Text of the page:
Most cable and satellite TV businesses are losing users due to cord-cutting as people migrate to streaming services. As a result, there’s a strong probability that your home contains miles of coaxial cable that was once required for TV but is now just gathering dust. The NexusLink G.HN Wave 2 Ethernet Over Coax Adapter utilizes this “dark” coax to easily and affordably increase your wired home networking options.
You probably don’t need this product if your house is already Ethernet-wired or if you spend thousands of dollars to add it. You can, however, transform that drab coax into a valuable networking tool if you find yourself in the majority of situations. This is especially true if you reside in a home where certain areas seem to completely negate even the strongest Wi-Fi connections.
The setup procedure is really straightforward. Verifying which coax connections in your home are connected to which may be the most difficult step. Great if they are all labeled.
One adapter would go in the bedroom, and one would go in the basement, if you already have a co-ax running between your bedroom router and your home theater. The Ethernet cable on the basement end can then be used to connect an Ethernet switch or a backup Wi-Fi access point for further flexibility.
Simple configurations like this one are a delightful novelty in home networking. But if the product’s connection is unstable or falls short of the specifications the manufacturer promises for it, it makes no difference. I made an effort to test the adapters as scientifically as I could in order to evaluate their effectiveness.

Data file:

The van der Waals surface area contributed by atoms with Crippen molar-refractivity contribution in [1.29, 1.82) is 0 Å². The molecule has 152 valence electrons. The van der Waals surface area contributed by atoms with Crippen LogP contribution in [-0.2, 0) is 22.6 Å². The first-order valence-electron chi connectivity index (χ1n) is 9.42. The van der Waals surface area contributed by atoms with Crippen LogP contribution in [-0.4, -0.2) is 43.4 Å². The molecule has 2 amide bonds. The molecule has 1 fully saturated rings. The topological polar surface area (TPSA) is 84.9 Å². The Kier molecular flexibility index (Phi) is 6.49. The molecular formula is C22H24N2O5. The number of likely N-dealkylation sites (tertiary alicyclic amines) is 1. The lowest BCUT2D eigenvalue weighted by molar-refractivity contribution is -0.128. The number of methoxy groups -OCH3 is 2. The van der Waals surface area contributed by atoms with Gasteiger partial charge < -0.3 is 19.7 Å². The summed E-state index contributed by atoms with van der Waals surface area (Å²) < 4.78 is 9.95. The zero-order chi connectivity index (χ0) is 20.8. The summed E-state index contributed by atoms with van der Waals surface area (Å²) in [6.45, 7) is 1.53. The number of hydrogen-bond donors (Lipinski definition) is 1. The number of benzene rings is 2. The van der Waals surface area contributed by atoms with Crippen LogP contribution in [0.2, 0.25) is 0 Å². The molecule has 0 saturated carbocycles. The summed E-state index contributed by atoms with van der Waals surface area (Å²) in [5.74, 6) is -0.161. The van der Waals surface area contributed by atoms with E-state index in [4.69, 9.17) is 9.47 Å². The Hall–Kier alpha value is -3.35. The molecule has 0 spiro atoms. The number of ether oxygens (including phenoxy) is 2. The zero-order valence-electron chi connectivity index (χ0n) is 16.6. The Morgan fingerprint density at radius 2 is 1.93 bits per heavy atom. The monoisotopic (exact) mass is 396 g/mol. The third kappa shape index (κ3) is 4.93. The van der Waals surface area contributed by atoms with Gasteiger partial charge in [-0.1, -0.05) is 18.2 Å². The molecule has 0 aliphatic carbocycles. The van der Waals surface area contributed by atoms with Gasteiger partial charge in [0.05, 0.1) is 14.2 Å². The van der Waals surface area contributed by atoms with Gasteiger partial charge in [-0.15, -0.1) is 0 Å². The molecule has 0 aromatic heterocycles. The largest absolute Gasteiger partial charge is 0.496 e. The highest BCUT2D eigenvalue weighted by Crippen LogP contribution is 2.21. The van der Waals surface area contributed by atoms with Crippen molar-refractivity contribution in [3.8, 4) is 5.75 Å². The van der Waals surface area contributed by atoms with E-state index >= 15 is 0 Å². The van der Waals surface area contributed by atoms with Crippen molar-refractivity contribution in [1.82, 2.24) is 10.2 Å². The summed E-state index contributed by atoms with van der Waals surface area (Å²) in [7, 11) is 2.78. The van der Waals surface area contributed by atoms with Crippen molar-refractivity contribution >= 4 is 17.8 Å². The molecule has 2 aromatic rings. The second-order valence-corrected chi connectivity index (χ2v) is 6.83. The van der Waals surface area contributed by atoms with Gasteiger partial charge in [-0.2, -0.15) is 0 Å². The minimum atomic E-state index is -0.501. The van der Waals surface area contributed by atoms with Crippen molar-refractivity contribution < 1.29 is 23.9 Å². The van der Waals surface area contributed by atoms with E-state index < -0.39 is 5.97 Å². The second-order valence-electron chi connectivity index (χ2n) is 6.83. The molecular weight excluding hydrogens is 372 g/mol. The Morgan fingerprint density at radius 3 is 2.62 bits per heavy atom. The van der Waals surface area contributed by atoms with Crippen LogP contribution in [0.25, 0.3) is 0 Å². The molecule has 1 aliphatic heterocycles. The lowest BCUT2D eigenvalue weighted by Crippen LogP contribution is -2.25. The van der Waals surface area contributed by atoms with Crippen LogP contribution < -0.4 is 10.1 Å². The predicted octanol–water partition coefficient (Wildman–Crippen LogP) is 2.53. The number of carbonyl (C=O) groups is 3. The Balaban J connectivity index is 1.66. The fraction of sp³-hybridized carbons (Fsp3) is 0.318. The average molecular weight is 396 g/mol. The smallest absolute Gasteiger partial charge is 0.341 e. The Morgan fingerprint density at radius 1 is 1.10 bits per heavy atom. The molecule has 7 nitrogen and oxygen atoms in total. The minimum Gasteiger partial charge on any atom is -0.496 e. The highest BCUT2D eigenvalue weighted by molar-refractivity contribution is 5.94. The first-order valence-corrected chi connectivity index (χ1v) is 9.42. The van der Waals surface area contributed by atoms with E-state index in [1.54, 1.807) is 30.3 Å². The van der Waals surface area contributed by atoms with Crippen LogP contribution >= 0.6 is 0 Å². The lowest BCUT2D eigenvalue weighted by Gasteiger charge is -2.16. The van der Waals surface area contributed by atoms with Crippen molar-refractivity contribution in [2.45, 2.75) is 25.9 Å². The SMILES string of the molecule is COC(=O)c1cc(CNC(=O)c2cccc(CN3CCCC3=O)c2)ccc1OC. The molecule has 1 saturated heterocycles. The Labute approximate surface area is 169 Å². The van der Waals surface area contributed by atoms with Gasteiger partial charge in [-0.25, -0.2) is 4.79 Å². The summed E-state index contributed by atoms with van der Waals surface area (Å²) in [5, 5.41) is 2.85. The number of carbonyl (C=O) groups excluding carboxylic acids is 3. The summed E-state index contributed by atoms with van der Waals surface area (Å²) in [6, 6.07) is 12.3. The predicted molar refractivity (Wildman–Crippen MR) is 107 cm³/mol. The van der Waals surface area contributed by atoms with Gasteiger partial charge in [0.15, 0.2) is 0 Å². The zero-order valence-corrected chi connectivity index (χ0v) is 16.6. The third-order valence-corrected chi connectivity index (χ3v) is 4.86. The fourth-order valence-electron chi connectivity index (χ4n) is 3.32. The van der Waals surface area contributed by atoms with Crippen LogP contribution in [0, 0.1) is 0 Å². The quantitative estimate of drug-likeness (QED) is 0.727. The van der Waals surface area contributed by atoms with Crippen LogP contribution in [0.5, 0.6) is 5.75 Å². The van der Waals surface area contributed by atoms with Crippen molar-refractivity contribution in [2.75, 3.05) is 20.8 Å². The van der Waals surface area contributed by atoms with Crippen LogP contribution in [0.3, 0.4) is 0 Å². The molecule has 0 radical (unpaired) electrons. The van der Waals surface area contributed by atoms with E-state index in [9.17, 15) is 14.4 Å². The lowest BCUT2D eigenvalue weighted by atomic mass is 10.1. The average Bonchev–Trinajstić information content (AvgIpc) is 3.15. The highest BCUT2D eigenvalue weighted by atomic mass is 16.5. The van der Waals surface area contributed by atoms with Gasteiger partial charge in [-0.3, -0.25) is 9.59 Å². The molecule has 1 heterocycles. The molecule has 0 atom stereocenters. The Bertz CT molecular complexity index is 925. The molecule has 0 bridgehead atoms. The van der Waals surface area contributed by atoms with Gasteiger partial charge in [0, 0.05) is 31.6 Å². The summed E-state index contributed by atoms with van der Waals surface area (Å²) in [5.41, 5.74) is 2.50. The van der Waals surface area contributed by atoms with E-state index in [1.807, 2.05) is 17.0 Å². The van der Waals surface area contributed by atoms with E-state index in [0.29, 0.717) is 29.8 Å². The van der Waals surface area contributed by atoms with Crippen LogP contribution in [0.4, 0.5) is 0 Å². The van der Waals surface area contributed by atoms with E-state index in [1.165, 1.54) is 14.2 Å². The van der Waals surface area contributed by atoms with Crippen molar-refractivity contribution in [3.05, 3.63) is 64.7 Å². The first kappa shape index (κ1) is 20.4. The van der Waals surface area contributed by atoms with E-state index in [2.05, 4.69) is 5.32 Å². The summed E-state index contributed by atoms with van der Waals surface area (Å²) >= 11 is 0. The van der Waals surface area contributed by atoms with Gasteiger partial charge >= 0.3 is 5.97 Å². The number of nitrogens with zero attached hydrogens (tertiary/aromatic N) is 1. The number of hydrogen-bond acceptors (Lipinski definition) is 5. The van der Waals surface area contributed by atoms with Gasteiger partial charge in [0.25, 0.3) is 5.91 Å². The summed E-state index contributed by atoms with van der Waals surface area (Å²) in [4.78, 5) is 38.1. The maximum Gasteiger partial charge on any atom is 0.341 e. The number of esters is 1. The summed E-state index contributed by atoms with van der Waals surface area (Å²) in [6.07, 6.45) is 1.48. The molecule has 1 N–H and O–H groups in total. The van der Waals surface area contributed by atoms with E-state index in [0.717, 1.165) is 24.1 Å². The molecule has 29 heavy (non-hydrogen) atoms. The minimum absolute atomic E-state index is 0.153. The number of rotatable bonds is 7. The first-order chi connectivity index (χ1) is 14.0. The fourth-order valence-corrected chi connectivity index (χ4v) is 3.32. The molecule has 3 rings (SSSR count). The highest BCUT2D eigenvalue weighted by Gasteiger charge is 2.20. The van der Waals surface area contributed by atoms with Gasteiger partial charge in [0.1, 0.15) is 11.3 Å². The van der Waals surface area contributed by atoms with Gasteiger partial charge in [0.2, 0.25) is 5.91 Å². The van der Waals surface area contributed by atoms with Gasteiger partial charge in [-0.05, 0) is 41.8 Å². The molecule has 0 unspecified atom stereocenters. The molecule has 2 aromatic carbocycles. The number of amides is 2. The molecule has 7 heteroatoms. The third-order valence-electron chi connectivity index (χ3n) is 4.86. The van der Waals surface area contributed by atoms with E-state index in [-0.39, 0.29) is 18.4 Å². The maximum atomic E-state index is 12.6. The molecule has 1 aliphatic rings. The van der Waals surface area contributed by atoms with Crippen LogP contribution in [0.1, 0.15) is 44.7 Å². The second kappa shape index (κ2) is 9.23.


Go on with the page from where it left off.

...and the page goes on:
File transfer over home network test
While the aforementioned test demonstrated that the adapters could handle the 100Mbps that my broadband connection offers. Then, the far greater theoretical speed of my home network—1 gigabit per second (Gbps)—proved to be more difficult to handle.
As you can see from my testing, the adapters appear to reach their maximum speed at around 35MBps, at least in this situation (about 280Mbps). This is more than any 100 Mbps broadband plan could possibly utilize, while it isn’t quite as much as the 300 Mbps of many widely available home Internet plans.
However, you’re quite unlikely to reach that transfer rate’s maximum unless you’re going to connect a lot of devices to these adapters. Even taxing situations like streaming 8K video ought to be no problem.
Only when you’re moving huge files between PCs on your home network might you notice the roughly 30% performance reduction I measured in comparison with a straight Ethernet run. It’s important to consider if you frequently engage in this activity.
Infrequent slowdowns sound like a far better trade-off than paying hundreds. And if not thousands of dollars to replace old coax cable with Ethernet, though, given the complexity, time, and cost involved with Ethernet installation. A significantly less expensive choice that forgoes the built-in encryption while maintaining potential 1Gbps speeds.